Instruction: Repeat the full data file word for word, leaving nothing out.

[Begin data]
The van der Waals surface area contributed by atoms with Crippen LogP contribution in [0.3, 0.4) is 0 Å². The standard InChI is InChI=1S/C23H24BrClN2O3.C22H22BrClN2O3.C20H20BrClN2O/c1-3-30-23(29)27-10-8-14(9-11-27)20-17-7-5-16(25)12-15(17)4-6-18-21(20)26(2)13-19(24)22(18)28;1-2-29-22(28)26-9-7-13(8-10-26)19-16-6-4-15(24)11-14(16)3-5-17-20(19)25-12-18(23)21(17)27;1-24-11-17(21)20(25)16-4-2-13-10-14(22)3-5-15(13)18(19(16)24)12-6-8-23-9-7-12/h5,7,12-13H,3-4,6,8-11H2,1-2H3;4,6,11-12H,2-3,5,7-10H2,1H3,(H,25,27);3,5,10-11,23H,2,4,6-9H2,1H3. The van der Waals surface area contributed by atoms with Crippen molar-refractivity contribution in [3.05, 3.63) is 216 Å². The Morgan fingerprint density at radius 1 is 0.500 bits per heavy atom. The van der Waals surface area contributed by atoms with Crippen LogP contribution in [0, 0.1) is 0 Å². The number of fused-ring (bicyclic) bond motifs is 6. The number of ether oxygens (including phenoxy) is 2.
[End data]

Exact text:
The van der Waals surface area contributed by atoms with Crippen LogP contribution in [0.3, 0.4) is 0 Å². The standard InChI is InChI=1S/C23H24BrClN2O3.C22H22BrClN2O3.C20H20BrClN2O/c1-3-30-23(29)27-10-8-14(9-11-27)20-17-7-5-16(25)12-15(17)4-6-18-21(20)26(2)13-19(24)22(18)28;1-2-29-22(28)26-9-7-13(8-10-26)19-16-6-4-15(24)11-14(16)3-5-17-20(19)25-12-18(23)21(17)27;1-24-11-17(21)20(25)16-4-2-13-10-14(22)3-5-15(13)18(19(16)24)12-6-8-23-9-7-12/h5,7,12-13H,3-4,6,8-11H2,1-2H3;4,6,11-12H,2-3,5,7-10H2,1H3,(H,25,27);3,5,10-11,23H,2,4,6-9H2,1H3. The van der Waals surface area contributed by atoms with Crippen molar-refractivity contribution in [3.05, 3.63) is 216 Å². The Morgan fingerprint density at radius 1 is 0.500 bits per heavy atom. The van der Waals surface area contributed by atoms with Crippen LogP contribution in [0, 0.1) is 0 Å². The number of fused-ring (bicyclic) bond motifs is 6. The number of ether oxygens (including phenoxy) is 2.